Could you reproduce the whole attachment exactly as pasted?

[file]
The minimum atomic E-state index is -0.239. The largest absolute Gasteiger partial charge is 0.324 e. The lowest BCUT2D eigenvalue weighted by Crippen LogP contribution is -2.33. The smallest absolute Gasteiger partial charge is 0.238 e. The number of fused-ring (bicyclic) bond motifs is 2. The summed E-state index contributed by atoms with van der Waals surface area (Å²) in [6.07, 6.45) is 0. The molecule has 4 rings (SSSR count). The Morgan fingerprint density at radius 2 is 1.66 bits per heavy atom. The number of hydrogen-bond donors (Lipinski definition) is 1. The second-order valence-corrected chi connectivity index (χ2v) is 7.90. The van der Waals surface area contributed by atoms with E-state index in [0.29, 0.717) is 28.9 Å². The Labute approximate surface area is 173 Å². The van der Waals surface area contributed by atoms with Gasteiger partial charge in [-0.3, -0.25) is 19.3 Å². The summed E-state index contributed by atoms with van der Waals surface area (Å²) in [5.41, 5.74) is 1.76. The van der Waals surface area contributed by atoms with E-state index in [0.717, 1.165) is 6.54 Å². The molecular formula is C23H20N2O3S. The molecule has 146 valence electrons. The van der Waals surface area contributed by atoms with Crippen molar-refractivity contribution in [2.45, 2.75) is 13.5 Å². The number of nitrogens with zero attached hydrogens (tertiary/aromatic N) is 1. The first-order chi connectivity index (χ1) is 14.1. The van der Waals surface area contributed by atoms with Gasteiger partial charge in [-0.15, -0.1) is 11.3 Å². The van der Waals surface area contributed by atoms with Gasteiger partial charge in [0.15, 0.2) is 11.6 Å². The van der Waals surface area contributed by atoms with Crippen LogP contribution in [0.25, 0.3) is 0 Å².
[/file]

The minimum atomic E-state index is -0.239. The largest absolute Gasteiger partial charge is 0.324 e. The lowest BCUT2D eigenvalue weighted by Crippen LogP contribution is -2.33. The smallest absolute Gasteiger partial charge is 0.238 e. The number of fused-ring (bicyclic) bond motifs is 2. The summed E-state index contributed by atoms with van der Waals surface area (Å²) in [6.07, 6.45) is 0. The molecule has 4 rings (SSSR count). The Morgan fingerprint density at radius 2 is 1.66 bits per heavy atom. The number of hydrogen-bond donors (Lipinski definition) is 1. The second-order valence-corrected chi connectivity index (χ2v) is 7.90. The van der Waals surface area contributed by atoms with E-state index in [0.29, 0.717) is 28.9 Å². The Labute approximate surface area is 173 Å². The van der Waals surface area contributed by atoms with Gasteiger partial charge in [-0.3, -0.25) is 19.3 Å². The summed E-state index contributed by atoms with van der Waals surface area (Å²) in [5.41, 5.74) is 1.76. The van der Waals surface area contributed by atoms with E-state index in [0.717, 1.165) is 6.54 Å². The molecular formula is C23H20N2O3S. The molecule has 146 valence electrons. The van der Waals surface area contributed by atoms with Crippen molar-refractivity contribution in [2.45, 2.75) is 13.5 Å². The number of nitrogens with zero attached hydrogens (tertiary/aromatic N) is 1. The first-order chi connectivity index (χ1) is 14.1. The van der Waals surface area contributed by atoms with Gasteiger partial charge in [-0.15, -0.1) is 11.3 Å². The van der Waals surface area contributed by atoms with Gasteiger partial charge in [0.15, 0.2) is 11.6 Å². The van der Waals surface area contributed by atoms with Crippen LogP contribution in [0.25, 0.3) is 0 Å².